Re: White paper "Climate Intervention with Biochar" and related webinar on 10 Dec
Paul S Anderson
Thanks for those comments. I await your re-calculations.
Although the methane is noteworthy, I would counter the comments by saying that a 20 year “penalty” is to be reduced if possible, but it is not sufficient to justify delays in using such technologies. 20 yrs out of 80 to the end of the century still leaves the sequestration value to be 60 years favorable, and then for many more additional centuries of sequestration value.
Are you attending the US National Biochar Week that started Monday. 3 hours each day. 11 AM – 2 PM Eastern Time Zone. Sorry that it is sooooooo late for you in Thailand. Register (feee) at www.easternbiochar.org I have a 10 minute presentation today Tuesday at 12:30 PM Eastern Time.
Doc / Dr TLUD / Paul S. Anderson, PhD --- Website: www.drtlud.com
Email: psanders@... Skype: paultlud
Phone: Office: 309-452-7072 Mobile & WhatsApp: 309-531-4434
Exec. Dir. of Juntos Energy Solutions NFP Go to: www.JuntosNFP.org
Inventor of RoCC kilns for biochar and energy: See www.woodgas.energy
Author of “A Capitalist Carol” (free digital copies at www.capitalism21.org)
with pages 88 – 94 about solving the world crisis for clean cookstoves.
From: main@Biochar.groups.io <main@Biochar.groups.io> On Behalf Of d.michael.shafer@... via groups.io
Sent: Tuesday, December 8, 2020 12:10 AM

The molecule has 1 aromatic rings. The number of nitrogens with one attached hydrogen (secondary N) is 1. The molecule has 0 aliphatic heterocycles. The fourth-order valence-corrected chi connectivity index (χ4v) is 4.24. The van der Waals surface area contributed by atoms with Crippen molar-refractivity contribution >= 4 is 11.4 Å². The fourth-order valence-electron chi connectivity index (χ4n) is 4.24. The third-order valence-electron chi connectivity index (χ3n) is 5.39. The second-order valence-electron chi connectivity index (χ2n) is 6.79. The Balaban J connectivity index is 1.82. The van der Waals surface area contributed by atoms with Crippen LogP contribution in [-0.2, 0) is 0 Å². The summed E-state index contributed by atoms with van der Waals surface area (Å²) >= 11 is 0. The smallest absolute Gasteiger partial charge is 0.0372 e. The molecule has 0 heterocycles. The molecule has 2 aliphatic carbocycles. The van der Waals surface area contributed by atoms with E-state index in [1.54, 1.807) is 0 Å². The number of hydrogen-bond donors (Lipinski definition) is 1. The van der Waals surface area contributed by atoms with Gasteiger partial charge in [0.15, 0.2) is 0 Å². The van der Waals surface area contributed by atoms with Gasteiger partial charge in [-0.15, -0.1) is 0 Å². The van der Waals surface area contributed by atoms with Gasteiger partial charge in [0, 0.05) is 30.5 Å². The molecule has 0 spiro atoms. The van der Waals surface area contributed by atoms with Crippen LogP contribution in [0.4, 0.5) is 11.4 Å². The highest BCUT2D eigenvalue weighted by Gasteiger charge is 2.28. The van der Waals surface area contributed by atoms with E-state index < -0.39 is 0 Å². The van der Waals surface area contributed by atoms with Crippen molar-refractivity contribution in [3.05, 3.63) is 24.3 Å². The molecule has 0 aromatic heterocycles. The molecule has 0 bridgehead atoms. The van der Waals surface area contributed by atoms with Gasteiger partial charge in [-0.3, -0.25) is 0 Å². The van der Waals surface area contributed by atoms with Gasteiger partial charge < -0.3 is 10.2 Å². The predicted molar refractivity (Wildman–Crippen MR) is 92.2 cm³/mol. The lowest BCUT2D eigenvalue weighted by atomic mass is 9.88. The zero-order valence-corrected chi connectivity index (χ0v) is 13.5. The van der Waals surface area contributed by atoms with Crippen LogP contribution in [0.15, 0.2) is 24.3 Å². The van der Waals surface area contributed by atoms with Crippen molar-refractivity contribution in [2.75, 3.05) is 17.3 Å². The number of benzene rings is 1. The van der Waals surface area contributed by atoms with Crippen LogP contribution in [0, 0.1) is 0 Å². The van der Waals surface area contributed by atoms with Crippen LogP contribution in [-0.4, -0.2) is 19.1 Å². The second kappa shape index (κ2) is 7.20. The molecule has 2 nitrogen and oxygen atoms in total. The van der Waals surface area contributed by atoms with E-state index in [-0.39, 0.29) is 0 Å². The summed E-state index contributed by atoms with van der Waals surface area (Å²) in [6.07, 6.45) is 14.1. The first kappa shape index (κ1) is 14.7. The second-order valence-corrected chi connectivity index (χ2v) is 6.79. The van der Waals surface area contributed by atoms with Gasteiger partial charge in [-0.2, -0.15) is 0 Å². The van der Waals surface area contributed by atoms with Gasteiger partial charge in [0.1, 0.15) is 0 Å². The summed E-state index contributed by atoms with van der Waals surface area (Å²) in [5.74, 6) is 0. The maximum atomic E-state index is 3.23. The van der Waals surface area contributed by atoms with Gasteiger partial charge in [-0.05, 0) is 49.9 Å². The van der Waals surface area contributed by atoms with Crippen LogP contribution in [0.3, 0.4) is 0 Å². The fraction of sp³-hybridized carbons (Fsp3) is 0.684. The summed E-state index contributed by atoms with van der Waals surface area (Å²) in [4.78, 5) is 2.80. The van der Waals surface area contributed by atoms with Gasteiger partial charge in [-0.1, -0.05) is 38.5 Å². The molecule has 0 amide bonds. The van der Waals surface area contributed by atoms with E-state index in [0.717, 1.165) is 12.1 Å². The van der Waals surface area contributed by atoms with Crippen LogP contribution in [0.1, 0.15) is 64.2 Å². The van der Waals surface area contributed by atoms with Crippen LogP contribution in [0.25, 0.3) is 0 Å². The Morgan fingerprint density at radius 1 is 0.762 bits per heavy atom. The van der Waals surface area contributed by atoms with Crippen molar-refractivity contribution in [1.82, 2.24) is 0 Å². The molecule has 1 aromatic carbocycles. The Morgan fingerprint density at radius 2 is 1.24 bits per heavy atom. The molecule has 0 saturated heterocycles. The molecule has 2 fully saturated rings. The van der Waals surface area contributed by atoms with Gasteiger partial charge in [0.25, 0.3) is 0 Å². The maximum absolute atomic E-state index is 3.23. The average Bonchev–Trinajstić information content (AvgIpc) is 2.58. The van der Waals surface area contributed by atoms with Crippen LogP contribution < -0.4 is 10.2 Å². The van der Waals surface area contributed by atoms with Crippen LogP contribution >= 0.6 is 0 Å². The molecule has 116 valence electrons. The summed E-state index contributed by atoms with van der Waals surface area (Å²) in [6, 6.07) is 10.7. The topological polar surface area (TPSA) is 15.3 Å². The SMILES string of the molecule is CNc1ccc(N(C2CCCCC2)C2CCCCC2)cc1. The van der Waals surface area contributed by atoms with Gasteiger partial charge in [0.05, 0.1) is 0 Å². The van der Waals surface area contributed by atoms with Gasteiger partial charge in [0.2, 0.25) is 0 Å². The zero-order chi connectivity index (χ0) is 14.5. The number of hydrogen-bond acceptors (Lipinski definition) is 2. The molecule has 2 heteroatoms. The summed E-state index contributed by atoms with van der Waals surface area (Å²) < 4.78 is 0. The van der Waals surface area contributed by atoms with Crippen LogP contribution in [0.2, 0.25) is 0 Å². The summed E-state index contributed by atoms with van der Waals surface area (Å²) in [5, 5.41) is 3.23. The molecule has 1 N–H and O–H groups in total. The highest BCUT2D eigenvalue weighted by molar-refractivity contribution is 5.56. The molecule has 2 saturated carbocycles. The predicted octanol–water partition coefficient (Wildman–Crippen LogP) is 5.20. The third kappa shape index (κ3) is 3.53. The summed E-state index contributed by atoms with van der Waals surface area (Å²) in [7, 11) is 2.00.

Subject: Re: [Biochar] White paper "Climate Intervention with Biochar" and related webinar on 10 Dec
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I have been corresponding with Hans Pieter Schmidt and others of the biochar "biggies" about a new project involving the counting of small producer biochar in the climate change budget.
I have learned a number of interesting things. According to Schmidt, it is essential to separate our (as he calls it) "Kon-tiki" pyrolysis from other stuff because of the methane emitted. The methane, he argues, offsets carbon sequestration values for 20 years, that is, until the methane had entirely broken down. As far as I know, TLUDs do not emit methane.
He also contends that the "NOx bundle" is not considered "climate forcing" only N2) is, that he asserts it is not included in the bundle. S. Akagi does not give a separate EF for N2O. He would therefore contend that the 3.11 kg/tonne for NOx that is included in CO2e is not valid unless an EF for N2) can be found to replace it.
He also contends that while NH3 (ammonia) is a smog precursor, it is not a climate forcer and therefore cannot be counted in CO2e.
Finally, he says that the best way to go about our work is to focus exclusively on emissions reductions from open field burning of biomass and not try to deal with sequestration where the carbon math gets very complicated.
As for biomass totals, I have been doing a lot of reading. According to "scientific" sources,crop waste biomass is best measured as "dry matter," something that i have never encountered in the field and something that is NOT cited in the FAO stats. Koppmann, 2012, a big player in this realm, constantly refers to a late 1990s figure of 8.7 gigatonnes of waste biomass as dry matter. Corn cob from the field comes in at 15% moisture content or more such that this is equal to at least 10 gigatonnes + of not dry biomass.
For whatever reason, FAOSTAT will not load just now, but when it does, I will re-run my numbers for say 1999 to see how they compare. Because feed and food crop production have increased so rapidly and so much in the past 20 years, I suspect that I will find that my figures and the DM figures are reasonably close.
I will let you know as soon as I can get to the website.
On Tue, Dec 8, 2020 at 3:30 AM Paul S Anderson <psanders@...> wrote: